Abel Barrera of Tlachinollan Centro de Derechos Humanos de la Montaña writes about what rainbows mean to Indigenous communities in the region of Guerrero state known as La Montaña.
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There is a longstanding legend among the Indigenous peoples of Guerrero, Mexico that beneath the place where a rainbow is born, lies the community’s treasure—a spell that only the men and women chosen by the sacred powers can decipher. We are taught as children not to point to the shining arch in the sky that so enchants our eyes. If we do, the adults tell us, our hands may turn to dust. The rainbow is a visual illusion at once spellbinding and terrifying.
For the Indigenous communities in the region of Guerrero state known as La Montaña, or, The Mountain, a lightning bolt announces and attracts the rain. It is like a whip that strikes Quetzalcoátl, the Aztec god of air, represented as a plumed serpent, who lives at the foot of the rainbow. The wise men and women of the communities have to ingratiate themselves with the serpent so that it will not block the arrival of the good rain.
The rainbow has a double meaning: it can be bad, announcing drought and disease, but it can also be transformed into a sign of good fortune with an Indigenous intervention. The people make an offering of fresh squash tamales at an altar to the serpent who lives at the foot of the rainbow, then dance around the altar ritualizing the sacrifice for the serpent. It is then that the rainbow will announce the coming of the rains and prosperous times. This duality explains how opposing forces can overcome adversity.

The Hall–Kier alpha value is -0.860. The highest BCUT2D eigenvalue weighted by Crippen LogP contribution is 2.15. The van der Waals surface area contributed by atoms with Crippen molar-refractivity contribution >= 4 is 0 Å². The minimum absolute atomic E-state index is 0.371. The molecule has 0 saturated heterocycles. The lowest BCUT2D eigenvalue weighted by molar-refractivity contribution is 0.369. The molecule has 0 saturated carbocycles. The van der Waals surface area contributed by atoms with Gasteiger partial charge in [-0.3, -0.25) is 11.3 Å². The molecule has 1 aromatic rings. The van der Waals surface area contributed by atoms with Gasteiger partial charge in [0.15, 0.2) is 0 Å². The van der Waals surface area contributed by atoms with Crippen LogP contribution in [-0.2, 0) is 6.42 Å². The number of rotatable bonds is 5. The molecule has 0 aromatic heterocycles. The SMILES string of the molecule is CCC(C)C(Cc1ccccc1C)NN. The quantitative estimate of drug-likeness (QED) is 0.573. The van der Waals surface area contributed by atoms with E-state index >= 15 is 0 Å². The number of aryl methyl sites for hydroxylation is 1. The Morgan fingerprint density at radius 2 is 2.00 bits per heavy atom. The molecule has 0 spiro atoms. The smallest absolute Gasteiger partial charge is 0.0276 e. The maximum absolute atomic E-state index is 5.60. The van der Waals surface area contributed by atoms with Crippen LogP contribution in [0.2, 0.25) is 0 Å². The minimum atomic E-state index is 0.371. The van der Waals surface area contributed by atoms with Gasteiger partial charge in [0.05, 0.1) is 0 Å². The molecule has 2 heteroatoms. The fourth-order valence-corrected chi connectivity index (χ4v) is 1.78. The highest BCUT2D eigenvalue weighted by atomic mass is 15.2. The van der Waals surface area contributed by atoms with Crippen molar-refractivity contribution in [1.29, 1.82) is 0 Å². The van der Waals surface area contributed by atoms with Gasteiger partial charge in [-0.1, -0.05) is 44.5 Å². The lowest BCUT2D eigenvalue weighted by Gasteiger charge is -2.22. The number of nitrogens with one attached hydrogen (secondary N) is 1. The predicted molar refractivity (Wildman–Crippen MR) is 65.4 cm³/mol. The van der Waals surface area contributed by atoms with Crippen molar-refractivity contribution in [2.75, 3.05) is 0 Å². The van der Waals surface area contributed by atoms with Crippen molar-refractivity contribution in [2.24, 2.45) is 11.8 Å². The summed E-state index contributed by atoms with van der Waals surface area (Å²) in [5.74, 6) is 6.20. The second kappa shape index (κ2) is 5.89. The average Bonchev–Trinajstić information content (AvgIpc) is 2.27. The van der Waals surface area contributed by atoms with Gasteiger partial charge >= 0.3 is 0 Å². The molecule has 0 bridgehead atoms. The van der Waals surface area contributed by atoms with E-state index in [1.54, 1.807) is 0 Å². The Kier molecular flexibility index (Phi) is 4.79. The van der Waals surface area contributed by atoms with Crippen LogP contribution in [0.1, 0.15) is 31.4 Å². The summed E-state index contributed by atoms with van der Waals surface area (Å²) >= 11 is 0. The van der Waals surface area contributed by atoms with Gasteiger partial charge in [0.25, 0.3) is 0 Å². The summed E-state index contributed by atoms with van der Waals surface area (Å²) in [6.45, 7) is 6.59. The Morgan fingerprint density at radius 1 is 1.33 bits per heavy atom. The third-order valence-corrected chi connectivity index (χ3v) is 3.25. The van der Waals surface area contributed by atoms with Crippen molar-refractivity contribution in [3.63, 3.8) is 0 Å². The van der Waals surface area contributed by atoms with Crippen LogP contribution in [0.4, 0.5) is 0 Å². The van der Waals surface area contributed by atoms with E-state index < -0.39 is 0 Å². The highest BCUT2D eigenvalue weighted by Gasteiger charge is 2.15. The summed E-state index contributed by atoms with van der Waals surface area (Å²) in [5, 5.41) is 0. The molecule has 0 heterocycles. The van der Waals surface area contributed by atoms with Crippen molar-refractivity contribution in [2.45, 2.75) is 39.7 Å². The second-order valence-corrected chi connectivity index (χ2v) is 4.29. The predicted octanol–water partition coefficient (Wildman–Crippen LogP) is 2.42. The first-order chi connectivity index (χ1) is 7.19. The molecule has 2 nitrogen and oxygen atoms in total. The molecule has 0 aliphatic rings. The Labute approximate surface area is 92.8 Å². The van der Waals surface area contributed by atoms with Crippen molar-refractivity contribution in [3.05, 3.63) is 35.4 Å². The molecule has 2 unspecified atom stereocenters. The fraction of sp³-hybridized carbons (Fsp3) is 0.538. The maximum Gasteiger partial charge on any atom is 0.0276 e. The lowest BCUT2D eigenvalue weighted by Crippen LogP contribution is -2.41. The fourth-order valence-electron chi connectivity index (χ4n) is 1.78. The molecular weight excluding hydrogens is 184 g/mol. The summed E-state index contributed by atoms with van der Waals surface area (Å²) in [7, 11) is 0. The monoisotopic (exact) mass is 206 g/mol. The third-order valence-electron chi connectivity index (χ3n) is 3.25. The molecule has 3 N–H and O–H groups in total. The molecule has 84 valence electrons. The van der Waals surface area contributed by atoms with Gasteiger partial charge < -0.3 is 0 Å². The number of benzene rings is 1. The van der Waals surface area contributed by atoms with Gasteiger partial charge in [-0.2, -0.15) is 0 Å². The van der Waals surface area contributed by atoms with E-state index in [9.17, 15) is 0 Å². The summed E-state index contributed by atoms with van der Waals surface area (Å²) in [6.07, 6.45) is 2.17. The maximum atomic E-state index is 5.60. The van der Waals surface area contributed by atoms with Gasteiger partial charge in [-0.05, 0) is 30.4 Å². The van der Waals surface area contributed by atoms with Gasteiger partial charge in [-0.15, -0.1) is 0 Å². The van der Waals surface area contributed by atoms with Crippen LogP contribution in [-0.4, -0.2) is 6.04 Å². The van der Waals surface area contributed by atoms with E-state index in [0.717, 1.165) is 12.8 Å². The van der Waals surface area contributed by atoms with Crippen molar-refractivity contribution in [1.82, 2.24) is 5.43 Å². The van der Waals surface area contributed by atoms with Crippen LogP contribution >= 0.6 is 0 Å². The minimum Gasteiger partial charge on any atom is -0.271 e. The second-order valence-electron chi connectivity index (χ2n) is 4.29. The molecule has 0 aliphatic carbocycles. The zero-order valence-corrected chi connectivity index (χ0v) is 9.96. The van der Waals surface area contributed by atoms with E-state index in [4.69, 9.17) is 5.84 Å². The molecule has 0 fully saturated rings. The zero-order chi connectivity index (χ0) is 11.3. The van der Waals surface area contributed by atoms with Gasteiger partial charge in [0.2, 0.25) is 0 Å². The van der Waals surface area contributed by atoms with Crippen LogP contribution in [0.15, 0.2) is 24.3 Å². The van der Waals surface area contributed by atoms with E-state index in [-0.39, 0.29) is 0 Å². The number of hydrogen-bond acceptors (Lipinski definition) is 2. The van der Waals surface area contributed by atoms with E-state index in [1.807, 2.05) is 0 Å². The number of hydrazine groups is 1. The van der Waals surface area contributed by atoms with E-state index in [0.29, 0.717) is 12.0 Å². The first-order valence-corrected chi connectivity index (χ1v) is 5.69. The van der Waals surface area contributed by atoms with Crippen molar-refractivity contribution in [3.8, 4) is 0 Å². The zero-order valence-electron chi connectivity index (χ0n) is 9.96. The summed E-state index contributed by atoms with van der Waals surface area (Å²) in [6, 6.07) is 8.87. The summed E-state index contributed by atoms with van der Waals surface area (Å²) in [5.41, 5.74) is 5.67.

The rainbow symbolizes the hope that human rights defenders inspire. Municipality of Atlixtac, La Montaña region in Guerrero State.
The spell cast by the rainbow can be a sinister sign, and that is why the wise men and women pray on the mountaintops throughout La Montaña. The arrival of the coronavirus in Indigenous communities forced local authorities to put up blockades and limit people’s trips to the city. Community confinement, medicinal plants, temascal baths and the “Xtambá” ritual—the prayer to secure a community from plagues and diseases—were the measures the community decided upon in assemblies to confront the virus in the absence of health care workers and infrastructure in La Montaña.
Even without the coronavirus in this rocky enclave, death is an unavoidable companion for those who struggle against crime. Local powerbrokers, known as caciques, impose their laws of bondage with gunmen who persecute the poor. They torture, disappear, or pump those who rebel full of lead. And the State continues to protect human rights violators: for many judges, power and money have more weight on the scales of justice.
The communities of La Montaña have planted the seeds of human rights to confront institutionalized violence, just as they intervene to transform the rainbow’s omen. With the fortitude of the survivors, we unwind the knot of impunity and force accused perpetrators to take the stand.
The victims of femicide, the survivors of sexual torture, the communities fighting to defend their territories from mining corporations, the families of disappeared persons, and the parents of the 43 Ayotzinapa college students who were disappeared by police in 2014 have all taught us to demand justice with brave and strong hearts. Surrounded by dangers and threats, these figures take on the qualities of giants: their moral authority ruins the wicked plans of the government authorities, police and military forces, and organized crime. The peoples of La Montaña, now besieged by the coronavirus, violence, and hunger, are the fortress of dignity during this long night of infamy.
Always uphill, planting seeds on the hillsides, the maize crops never suffice; walking through the mud; suffering mistreatment and discrimination from the authorities; confronting gangs and powerbrokers in collusion; always carrying the pain of forcibly disappeared or murdered loved ones, the women and men of La Montaña are the rainbow of human rights, the rainbow that has heard the prayers of the wise women and men.